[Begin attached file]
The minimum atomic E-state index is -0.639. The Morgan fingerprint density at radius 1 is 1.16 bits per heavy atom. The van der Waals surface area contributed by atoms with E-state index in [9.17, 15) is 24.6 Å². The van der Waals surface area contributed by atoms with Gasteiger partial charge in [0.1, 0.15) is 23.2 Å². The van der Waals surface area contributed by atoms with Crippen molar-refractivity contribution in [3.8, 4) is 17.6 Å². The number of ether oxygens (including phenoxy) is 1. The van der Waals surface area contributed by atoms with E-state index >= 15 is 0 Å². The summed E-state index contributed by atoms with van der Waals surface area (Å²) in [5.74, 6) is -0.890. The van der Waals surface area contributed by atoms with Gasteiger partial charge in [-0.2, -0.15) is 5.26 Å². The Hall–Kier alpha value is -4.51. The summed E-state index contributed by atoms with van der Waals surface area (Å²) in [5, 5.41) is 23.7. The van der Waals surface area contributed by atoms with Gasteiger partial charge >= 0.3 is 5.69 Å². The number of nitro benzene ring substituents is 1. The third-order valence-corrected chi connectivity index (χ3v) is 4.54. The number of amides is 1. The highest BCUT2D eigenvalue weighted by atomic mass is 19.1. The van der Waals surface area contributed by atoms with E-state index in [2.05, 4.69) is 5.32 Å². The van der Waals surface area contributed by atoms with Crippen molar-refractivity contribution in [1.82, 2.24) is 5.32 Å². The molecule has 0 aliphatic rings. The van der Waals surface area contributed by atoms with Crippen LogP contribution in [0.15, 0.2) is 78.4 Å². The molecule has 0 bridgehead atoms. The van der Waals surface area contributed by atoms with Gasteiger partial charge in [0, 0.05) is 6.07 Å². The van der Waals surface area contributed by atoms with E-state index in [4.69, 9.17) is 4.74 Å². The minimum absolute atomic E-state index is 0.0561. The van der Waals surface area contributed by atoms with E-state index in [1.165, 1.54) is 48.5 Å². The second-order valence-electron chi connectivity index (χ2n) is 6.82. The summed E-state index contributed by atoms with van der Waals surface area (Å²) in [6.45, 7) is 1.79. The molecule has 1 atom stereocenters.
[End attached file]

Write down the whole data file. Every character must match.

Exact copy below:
The minimum atomic E-state index is -0.639. The Morgan fingerprint density at radius 1 is 1.16 bits per heavy atom. The van der Waals surface area contributed by atoms with E-state index in [9.17, 15) is 24.6 Å². The van der Waals surface area contributed by atoms with Gasteiger partial charge in [0.1, 0.15) is 23.2 Å². The van der Waals surface area contributed by atoms with Crippen molar-refractivity contribution in [3.8, 4) is 17.6 Å². The number of ether oxygens (including phenoxy) is 1. The van der Waals surface area contributed by atoms with E-state index >= 15 is 0 Å². The summed E-state index contributed by atoms with van der Waals surface area (Å²) in [5.74, 6) is -0.890. The van der Waals surface area contributed by atoms with Gasteiger partial charge in [-0.2, -0.15) is 5.26 Å². The Hall–Kier alpha value is -4.51. The summed E-state index contributed by atoms with van der Waals surface area (Å²) in [5, 5.41) is 23.7. The van der Waals surface area contributed by atoms with Gasteiger partial charge >= 0.3 is 5.69 Å². The number of nitro benzene ring substituents is 1. The third-order valence-corrected chi connectivity index (χ3v) is 4.54. The number of amides is 1. The highest BCUT2D eigenvalue weighted by atomic mass is 19.1. The van der Waals surface area contributed by atoms with E-state index in [2.05, 4.69) is 5.32 Å². The van der Waals surface area contributed by atoms with Crippen molar-refractivity contribution in [1.82, 2.24) is 5.32 Å². The molecule has 0 aliphatic rings. The van der Waals surface area contributed by atoms with Crippen LogP contribution in [0.15, 0.2) is 78.4 Å². The molecule has 0 bridgehead atoms. The van der Waals surface area contributed by atoms with Gasteiger partial charge in [0, 0.05) is 6.07 Å². The van der Waals surface area contributed by atoms with E-state index in [4.69, 9.17) is 4.74 Å². The minimum absolute atomic E-state index is 0.0561. The van der Waals surface area contributed by atoms with E-state index in [1.165, 1.54) is 48.5 Å². The second-order valence-electron chi connectivity index (χ2n) is 6.82. The summed E-state index contributed by atoms with van der Waals surface area (Å²) in [6.45, 7) is 1.79. The molecule has 1 atom stereocenters.